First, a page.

Care for Others
Cultivating Social Emotional Learning in children
January  -
March 2022
User Research + Testing, Visuals, Prototyping, Illustration
Adobe XD

The Problem

Parents and caregivers want to raise children who are social and emotionally intelligent. I found a lack of general knowledge by many parents about how to promote emotional development in children.

Design Challenge
How might we develop a tool that is both engaging and educational for children and those who care for them?

The Solution

Care for Others is a mobile app focused on social and emotional learning for children. The app is a tool designed to help teach children about empathy, emotion management, and encourage self-reflection on the part of the child. The app is accompanied by the responsive website which provides caregivers with resources to help encourage and cultivate SEL in children's daily lives.

My Responsibilities

Conducting interviews, paper and digital wire framing, low and high-fidelity prototyping, conducting usability studies, accounting for accessibility, iterating on designs, determining information architecture, and responsive design.

Research & Analysis

Designing for children presents many challenges. I did a lot of initial research into the subject, conducted competitive audits, and collected data on how children best learn. I used these findings to develop questions, which were then used in interviews. Adult participants were most concerned with child safety and privacy when using an app. Parents also need an app that has a clear purpose and is educational in some way. Children were most concerned with playing, having fun, and being entertained. 

Caregivers reported wanting to raise self-aware, empathetic children but did not readily seek out strategies for educating their children. The feedback received through interviews made it clear that users would be open and willing to work with their child if they had access to an easy-to-use tool to help guide them.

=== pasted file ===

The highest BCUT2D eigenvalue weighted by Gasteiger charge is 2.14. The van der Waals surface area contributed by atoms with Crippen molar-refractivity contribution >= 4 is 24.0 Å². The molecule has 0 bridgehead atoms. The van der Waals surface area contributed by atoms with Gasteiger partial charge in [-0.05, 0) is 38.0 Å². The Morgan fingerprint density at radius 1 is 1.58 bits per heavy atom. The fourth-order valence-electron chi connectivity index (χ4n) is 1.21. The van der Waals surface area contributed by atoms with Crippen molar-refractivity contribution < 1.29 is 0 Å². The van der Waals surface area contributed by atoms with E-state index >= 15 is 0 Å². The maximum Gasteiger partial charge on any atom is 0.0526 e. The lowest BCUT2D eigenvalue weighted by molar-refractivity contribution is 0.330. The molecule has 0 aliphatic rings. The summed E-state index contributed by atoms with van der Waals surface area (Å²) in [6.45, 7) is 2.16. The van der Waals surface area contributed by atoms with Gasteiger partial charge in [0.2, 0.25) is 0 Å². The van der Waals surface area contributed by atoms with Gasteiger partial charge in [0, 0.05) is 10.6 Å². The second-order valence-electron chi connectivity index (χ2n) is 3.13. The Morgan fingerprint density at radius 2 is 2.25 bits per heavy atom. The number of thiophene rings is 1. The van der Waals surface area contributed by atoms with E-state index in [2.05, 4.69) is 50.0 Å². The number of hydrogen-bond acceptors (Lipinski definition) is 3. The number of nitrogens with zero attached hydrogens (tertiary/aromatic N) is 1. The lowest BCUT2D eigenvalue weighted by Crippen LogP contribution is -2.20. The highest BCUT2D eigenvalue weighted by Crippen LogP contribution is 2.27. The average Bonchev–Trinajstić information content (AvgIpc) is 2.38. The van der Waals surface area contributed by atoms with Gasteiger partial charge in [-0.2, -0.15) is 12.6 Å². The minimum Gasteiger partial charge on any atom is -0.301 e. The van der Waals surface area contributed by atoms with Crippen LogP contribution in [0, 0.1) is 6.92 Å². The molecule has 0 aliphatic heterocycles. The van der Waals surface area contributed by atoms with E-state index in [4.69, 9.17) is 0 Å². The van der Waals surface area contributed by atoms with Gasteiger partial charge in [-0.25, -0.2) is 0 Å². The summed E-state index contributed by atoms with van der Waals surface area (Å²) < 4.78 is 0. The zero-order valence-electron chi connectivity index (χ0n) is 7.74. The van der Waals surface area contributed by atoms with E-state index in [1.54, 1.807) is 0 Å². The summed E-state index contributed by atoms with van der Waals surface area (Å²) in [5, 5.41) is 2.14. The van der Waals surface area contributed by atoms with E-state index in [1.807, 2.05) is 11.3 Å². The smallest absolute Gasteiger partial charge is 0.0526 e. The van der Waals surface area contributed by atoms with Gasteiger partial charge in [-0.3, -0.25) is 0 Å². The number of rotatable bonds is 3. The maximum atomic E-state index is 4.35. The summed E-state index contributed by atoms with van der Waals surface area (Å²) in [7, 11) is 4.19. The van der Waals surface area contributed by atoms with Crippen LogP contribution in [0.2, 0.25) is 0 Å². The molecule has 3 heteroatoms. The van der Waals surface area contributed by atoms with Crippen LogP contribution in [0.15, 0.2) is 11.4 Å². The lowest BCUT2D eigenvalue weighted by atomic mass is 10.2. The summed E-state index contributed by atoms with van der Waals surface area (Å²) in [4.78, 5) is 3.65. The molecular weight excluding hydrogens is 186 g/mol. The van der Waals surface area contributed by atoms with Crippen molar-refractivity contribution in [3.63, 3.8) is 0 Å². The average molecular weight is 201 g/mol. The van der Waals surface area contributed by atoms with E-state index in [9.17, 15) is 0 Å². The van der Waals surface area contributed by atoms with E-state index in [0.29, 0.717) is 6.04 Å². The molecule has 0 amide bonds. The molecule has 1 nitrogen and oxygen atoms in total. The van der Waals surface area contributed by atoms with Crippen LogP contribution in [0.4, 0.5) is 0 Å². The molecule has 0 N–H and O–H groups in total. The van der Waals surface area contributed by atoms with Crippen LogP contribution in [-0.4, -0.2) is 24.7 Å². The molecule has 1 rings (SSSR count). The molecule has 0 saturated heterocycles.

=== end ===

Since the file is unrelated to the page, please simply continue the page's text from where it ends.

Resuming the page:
I did a quick ideation exercises to explore possible solutions to each user groups needs. I was focused on fun, interactive, educational elements for kids without being text heavy. For the parents, I directed my attention to child privacy/safety, customization, and parental controls.

Site Map and User Flows

After brainstorming potential solutions and looking at user pain points, I created a site map outlining where each of Care for Others features would be developed.

Wireframes and Low-Fidelity Prototype

Laying out pages for all the key features.

User testing and Updated Wireframes

I needed to do several rounds of user testing. The children tested did not understand the concept of wireframes and would not engage. I did gain useful insights from questions children asked, like "Why isn't there color?" "Where are the pictures?" "Why can't I do this?"

Through the testing and iterations, I gradually developed the app based on parental and child suggestions and developed areas where users showed most interest. One of the big challenges through this process was striking a balance between what users wanted and what Adobe XD is capable of prototyping. I was able to do quick illustrations to increase the visual appeal for children, but was limited by XD's interaction capabilities.